Five insights about the future of news technology
John Micklethwait, editor-in-chief of Bloomberg News and former editor-in-chief of The Economist, has said the news industry changed more in the last five or six years than it has in the previous 100 years.
Technology has been the driving force behind that change, undoubtedly, shaking up the news industry in a variety of ways. Today we have ever-more pieces of content being distributed via an increasingly large number of channels.
This topic was discussed in a recent IR Magazine Webinar, held in partnership with Bloomberg, entitled ‘The future of news technology & what it means for you as an IRO’. Below, we’ve gathered five insights from the webinar:
1. News automation is growing…
News publishers from newspapers to wire services are upping their use of computer-generated reporting as a way to add speed and volume to their activities, explained Ellen Braitman, news market specialist at Bloomberg. Braitman said her firm ‘increasingly’ uses automation for areas like analyst ratings changes, big moves in securities and exchange-traded fund flows where the information can quickly and easily be extracted and put into context.
2. …and IROs need to keep an eye on it
Nate Pollack, who works in investor relations at cyber-security firm Symantec, noted that robots don’t always make the right assumptions and you need to keep an eye on how your figures are being processed. ‘There’s that human element of understanding companies’ earnings that’s sometimes challenging,’ he said, adding that when IROs write releases today they should bear in mind that robots as well as humans will absorb the information.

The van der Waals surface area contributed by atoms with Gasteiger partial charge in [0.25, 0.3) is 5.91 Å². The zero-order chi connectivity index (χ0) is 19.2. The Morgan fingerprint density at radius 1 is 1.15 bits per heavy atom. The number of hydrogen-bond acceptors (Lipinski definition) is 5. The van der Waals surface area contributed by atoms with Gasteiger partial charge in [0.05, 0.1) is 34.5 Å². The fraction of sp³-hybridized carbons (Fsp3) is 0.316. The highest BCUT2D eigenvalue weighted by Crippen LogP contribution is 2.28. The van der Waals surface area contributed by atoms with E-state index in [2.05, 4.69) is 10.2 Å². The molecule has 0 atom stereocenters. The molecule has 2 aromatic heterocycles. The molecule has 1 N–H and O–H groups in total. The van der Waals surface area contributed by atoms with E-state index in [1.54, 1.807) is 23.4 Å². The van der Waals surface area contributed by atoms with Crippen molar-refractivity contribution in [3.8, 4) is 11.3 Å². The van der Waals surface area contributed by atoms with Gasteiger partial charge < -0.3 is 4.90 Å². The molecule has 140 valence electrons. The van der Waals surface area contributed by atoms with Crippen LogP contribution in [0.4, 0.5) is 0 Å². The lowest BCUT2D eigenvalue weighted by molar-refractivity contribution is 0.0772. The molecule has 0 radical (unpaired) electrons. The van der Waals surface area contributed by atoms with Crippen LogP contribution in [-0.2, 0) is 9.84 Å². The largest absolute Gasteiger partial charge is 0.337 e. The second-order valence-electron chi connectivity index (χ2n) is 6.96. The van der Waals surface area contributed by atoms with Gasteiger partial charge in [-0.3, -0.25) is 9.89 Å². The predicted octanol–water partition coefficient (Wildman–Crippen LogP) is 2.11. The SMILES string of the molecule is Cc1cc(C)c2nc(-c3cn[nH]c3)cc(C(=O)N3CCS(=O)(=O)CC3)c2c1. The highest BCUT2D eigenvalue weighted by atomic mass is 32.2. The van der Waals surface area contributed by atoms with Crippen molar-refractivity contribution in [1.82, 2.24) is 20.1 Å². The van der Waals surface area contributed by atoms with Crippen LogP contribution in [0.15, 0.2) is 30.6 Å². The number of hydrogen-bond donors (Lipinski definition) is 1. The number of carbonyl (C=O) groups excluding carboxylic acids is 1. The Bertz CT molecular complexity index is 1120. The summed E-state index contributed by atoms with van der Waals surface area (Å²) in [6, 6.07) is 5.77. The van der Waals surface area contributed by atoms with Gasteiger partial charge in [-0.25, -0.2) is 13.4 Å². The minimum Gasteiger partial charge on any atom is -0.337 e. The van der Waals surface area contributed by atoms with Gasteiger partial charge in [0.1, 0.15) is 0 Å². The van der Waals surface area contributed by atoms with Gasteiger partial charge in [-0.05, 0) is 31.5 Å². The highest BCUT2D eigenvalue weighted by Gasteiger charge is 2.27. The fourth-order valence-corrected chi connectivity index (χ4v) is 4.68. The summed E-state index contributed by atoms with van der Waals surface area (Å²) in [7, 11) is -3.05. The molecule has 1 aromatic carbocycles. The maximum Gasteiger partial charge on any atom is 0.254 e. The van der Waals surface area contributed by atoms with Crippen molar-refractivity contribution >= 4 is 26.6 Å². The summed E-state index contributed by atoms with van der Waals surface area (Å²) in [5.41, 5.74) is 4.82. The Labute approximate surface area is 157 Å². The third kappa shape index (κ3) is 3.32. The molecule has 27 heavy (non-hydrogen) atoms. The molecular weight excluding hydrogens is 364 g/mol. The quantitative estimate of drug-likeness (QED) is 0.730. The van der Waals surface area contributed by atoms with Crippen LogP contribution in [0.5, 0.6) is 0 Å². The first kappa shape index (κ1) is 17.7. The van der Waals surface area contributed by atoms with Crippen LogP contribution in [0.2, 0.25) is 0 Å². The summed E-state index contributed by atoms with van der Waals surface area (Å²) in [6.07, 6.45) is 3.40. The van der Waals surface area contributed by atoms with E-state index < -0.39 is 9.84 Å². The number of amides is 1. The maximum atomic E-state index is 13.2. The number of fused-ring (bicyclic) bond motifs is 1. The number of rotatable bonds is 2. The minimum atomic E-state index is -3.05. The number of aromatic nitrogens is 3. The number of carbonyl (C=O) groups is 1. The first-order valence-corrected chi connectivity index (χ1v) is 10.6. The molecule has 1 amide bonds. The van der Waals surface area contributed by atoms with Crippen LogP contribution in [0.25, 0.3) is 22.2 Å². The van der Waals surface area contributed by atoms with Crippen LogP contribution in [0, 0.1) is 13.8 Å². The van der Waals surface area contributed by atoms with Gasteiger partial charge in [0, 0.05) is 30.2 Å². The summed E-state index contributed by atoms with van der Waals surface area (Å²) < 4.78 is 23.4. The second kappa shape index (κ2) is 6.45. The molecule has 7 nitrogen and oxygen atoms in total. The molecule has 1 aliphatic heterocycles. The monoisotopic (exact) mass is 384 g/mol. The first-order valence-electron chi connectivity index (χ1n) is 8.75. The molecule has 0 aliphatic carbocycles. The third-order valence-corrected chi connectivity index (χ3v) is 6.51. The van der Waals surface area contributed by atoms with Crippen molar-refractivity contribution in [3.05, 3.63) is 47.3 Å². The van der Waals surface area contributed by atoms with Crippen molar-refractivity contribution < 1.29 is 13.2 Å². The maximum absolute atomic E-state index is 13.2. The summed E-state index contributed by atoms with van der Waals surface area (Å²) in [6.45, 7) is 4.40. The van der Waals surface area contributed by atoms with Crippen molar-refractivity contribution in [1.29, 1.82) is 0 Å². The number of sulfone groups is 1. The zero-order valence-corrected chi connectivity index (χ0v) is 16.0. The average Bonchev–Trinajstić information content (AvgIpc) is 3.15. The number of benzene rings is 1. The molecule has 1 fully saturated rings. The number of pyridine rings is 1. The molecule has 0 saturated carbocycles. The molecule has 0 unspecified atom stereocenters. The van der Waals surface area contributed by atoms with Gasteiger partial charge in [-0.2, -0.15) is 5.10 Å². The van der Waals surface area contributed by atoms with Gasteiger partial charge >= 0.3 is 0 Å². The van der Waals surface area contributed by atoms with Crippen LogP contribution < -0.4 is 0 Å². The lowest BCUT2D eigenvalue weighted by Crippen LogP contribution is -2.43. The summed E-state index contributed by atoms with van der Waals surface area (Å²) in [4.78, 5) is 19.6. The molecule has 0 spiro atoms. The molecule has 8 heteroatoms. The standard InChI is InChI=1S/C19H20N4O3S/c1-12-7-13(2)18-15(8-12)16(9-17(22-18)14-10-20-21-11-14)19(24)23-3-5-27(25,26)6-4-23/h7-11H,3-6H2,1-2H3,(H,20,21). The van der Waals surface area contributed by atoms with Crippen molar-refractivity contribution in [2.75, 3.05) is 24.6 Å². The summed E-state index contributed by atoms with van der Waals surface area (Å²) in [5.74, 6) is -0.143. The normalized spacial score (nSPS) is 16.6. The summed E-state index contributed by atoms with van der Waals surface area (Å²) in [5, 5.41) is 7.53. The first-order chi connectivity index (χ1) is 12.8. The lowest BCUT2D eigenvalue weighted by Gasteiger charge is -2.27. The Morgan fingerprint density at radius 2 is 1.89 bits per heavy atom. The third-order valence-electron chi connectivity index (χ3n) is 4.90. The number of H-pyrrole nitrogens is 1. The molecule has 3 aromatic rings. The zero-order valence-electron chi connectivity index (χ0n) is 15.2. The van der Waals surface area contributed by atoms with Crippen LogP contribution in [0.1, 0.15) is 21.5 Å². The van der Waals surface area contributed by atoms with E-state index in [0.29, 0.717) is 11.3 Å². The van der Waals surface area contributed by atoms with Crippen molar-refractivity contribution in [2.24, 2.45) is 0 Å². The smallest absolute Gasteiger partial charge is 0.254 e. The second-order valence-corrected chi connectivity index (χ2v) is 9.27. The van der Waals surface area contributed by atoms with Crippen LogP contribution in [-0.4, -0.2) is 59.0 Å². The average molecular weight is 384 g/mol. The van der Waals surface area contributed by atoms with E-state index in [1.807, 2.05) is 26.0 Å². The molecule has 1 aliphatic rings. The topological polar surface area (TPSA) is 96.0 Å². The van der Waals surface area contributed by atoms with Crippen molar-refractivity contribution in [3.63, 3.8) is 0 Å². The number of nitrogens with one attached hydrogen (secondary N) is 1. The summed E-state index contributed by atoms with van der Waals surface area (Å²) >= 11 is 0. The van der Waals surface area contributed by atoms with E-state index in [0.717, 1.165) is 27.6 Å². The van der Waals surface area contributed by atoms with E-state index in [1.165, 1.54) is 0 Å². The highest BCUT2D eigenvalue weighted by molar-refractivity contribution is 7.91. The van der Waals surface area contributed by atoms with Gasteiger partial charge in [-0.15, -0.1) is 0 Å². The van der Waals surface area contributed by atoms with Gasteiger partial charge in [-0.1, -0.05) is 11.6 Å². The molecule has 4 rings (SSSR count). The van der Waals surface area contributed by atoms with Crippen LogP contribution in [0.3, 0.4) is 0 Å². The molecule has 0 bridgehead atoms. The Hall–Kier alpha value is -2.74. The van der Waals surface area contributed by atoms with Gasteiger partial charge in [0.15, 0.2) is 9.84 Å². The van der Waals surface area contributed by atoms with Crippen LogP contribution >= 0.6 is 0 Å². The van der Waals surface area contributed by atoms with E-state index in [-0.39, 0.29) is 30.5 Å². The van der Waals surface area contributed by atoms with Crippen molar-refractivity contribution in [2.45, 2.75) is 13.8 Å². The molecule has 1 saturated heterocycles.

3. When monitoring news, think globally and across languages
‘If you’re going to do proper analysis and interpretation of news if you’re a team in New York, you need to know how you’re being discussed in Germany and Japan,’ commented James Rubec, product marketing manager at Cision Global Insights & PR Newswire. Braitman noted that the United Airlines ‘passenger dragging’ incident hit Weibo, the Chinese social media site, in a big way. ‘It was a good indication for the company that the problem was not contained and had spread as far as China,’ she said.
4. Social velocity = stock volatility
Rubec highlighted that stocks with high numbers of mentions on social media tend to be more volatile. ‘A really effective study came out of Oxford late last year and what it was looking at was how stock volatility aligned with social media publishing,’ he explained. ‘They found that brands that had the highest order of social mentions had increased volatility of as high as 30 percent. The model looked pretty sound – and if a team at Oxford is doing it, investors are certainly [doing it] as well.’
5. Don’t panic over fake news
Braitman discussed how, while incorrect information online can be alarming, once corrected the situation often calms down quickly. The market will react to a fake story, such as a phony news release, but once it is corrected ‘the prices tend to come back and quickly normalize,’ she said. This situation shows the value of looking at multiple sources, as fake news will be contradicted by other reports, she concluded.
To listen to the full webinar, please follow this link.
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